What are your plans for this year? What did you get done last year? Tell people about it and you’ll create a buzz.
Do you have a story to tell?
Sure, there are a lot of people that watch wrestling for the matches, the technical and athletic skill of the performers and so on, but the way that people get most interested in the matches is because there is a storyline leading up to them. Storylines are usually quite straightforward ‘good guy, bad guy’ scenarios but they are the things that draw interest from people to what is technically the product that the wrestling promotion is ‘meant’ to be selling – the matches.
What steps had to be taken to get you to where you are today? What are you all about? Are you an antiques dealer or are you Indiana Jones? The way you tell your story will directly affect engagement with what you do.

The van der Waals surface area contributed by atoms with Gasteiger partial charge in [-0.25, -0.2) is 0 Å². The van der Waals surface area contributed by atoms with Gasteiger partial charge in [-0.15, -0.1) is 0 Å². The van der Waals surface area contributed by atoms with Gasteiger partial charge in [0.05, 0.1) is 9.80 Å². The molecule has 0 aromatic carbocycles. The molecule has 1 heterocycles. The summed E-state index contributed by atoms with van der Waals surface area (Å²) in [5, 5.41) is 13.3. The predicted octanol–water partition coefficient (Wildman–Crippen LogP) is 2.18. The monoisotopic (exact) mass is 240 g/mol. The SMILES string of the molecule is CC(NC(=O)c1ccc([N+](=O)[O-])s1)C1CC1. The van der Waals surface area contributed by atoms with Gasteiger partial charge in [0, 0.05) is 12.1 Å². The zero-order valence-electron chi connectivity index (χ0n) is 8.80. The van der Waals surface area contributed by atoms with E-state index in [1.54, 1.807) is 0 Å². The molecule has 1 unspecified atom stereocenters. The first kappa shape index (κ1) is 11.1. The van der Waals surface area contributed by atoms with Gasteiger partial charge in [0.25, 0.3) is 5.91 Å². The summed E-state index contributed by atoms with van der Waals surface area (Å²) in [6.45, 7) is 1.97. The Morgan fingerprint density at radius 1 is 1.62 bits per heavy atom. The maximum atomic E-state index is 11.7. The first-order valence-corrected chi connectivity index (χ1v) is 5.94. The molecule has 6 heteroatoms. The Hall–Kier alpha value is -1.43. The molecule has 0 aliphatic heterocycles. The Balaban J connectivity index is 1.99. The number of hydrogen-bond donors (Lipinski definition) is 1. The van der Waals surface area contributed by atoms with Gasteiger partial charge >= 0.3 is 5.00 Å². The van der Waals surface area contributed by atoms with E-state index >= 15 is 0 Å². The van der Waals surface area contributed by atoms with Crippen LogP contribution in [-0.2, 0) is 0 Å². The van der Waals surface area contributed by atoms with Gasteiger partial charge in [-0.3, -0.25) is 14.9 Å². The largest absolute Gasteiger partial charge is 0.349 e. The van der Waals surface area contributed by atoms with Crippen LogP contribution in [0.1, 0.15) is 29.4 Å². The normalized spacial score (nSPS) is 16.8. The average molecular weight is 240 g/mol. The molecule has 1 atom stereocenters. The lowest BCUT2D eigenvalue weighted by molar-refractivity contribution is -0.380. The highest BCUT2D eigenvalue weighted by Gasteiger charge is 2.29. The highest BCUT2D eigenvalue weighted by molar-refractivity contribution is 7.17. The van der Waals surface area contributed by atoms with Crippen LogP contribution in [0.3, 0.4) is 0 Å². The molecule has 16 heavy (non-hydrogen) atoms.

How can people interact with you?
I mention this initially because it was Twitter that got me watching wrestling again but WWE’s social media campaign is fantastic. Performers big themselves up and give each other a bit of smack talk on the run up to matches via Twitter and YouTube, people can vote using hashtags on what they want to see on the show and they can send in videos of their points of view via wwe.com’s ‘Tout’ feature, not to mention that they get the opportunity to interact with their favourite stars.